ETSummit: Session Summary #3: Tips and Trends for Meetings and Events

Session Summary #3: Going Digital: Tips & Trends for Meetings and Events

A diverse panel representing marketers and the meetings industry brought eTourism Summit attendees up to date in a discussion entitled “Core Trends in the Way the Meetings and Events Industry is Using Digital Marketing.”

 Brianna Haag, SF Event Evangelist at Eventbrite spoke from the ticket seller and event promoter side. Facebook is where it’s at, she says. When Eventbrite completed its integration with Facebook, it had a huge surge in ticket sales.

 Eventbrite’s Facebook facts:

  •  An event attendee has an average of 130 Facebook friends.
  • The outreach of someone with 130 friends is 16,900 people.
  • Facebook connections bring in an average of $2.52 in additional ticket sales.

 Arianna Petkevicius, VP of Social Media Services at Sparkloft Media, suggests carefully evaluating the level of experience and knowledge of a group and planning the social media component accordingly.

 She recommends:

 Determine the size and social media ability of the group to create an appropriate social media plan.

  • Don’t push people out to platforms that they might not be ready for.
  • Make the agenda itself social. Do YouTube videos. Use your B-roll and add something special for attendees. Welcome the influencers and keynote speakers with videos.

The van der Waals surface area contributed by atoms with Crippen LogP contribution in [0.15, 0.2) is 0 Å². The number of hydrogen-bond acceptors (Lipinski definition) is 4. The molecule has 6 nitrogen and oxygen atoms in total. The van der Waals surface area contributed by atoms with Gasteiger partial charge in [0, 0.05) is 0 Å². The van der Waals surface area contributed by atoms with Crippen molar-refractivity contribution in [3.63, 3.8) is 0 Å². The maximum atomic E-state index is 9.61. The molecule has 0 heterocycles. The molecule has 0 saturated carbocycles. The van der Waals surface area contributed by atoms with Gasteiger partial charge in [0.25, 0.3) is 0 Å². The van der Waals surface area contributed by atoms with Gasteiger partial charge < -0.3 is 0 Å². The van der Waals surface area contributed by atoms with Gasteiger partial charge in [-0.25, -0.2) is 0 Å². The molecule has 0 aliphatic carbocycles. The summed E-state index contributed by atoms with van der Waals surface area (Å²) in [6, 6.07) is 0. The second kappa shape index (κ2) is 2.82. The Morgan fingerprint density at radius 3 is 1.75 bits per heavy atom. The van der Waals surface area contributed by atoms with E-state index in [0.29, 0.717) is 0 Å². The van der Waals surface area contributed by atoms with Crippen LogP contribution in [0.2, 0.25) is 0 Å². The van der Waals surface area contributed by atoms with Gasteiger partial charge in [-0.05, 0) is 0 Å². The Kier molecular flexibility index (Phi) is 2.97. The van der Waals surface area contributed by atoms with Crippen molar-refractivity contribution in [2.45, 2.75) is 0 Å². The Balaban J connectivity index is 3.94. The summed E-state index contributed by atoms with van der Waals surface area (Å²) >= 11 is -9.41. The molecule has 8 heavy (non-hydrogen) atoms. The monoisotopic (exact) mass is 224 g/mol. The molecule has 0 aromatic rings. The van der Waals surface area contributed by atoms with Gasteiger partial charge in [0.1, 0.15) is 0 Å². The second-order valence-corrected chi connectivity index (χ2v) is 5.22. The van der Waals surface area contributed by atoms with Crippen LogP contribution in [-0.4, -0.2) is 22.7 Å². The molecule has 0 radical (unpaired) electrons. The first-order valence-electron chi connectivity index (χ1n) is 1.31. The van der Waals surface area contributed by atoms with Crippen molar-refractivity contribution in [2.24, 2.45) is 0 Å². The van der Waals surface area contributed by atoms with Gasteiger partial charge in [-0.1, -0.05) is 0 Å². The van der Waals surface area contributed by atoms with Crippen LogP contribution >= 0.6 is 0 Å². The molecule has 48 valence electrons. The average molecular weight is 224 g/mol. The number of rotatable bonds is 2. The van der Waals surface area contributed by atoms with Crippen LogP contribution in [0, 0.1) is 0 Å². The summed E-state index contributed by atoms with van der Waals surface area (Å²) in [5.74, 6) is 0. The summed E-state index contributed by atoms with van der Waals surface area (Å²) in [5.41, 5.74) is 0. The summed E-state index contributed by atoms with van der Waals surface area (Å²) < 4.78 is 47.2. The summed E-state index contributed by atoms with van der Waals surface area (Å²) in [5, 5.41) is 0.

• When the size is big and social media interest is high, like at South by Southwest for example, spend more time and reach out earlier. These attendees expect a variety of platforms to be integrated into the event.

 Elizabeth Brown, a meeting planner with B Line Events gave the meeting planner perspective and introduced some powerful tools:

  • Empowermint, a great way to connect with CVBs and compare destinations by what they have to offer.
  • Room77.com, a unique database of hotel rooms that tells which are good, which are bad, which have the best views, etc.
  • Google Maps to create custom maps for special interests like museums or sports venues.
  • LinkedIn groups for conferences. Brown organized a conference five years ago in which all of the content was created from discussions in LinkedIn groups, and some of those groups remain active today.
  • Facebook for events that are open to the public to spread the word near and far.

 

 

 

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1 Comment

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One response to “ETSummit: Session Summary #3: Tips and Trends for Meetings and Events

  1. very interesting comments, Facebook is a great tool to communicate to your network about events as is Linkedin. A lot of event planners use both channels to generate interest and ultimately ticket sales for their events.

    Hopefully I will be able to attend one of you’re events this year

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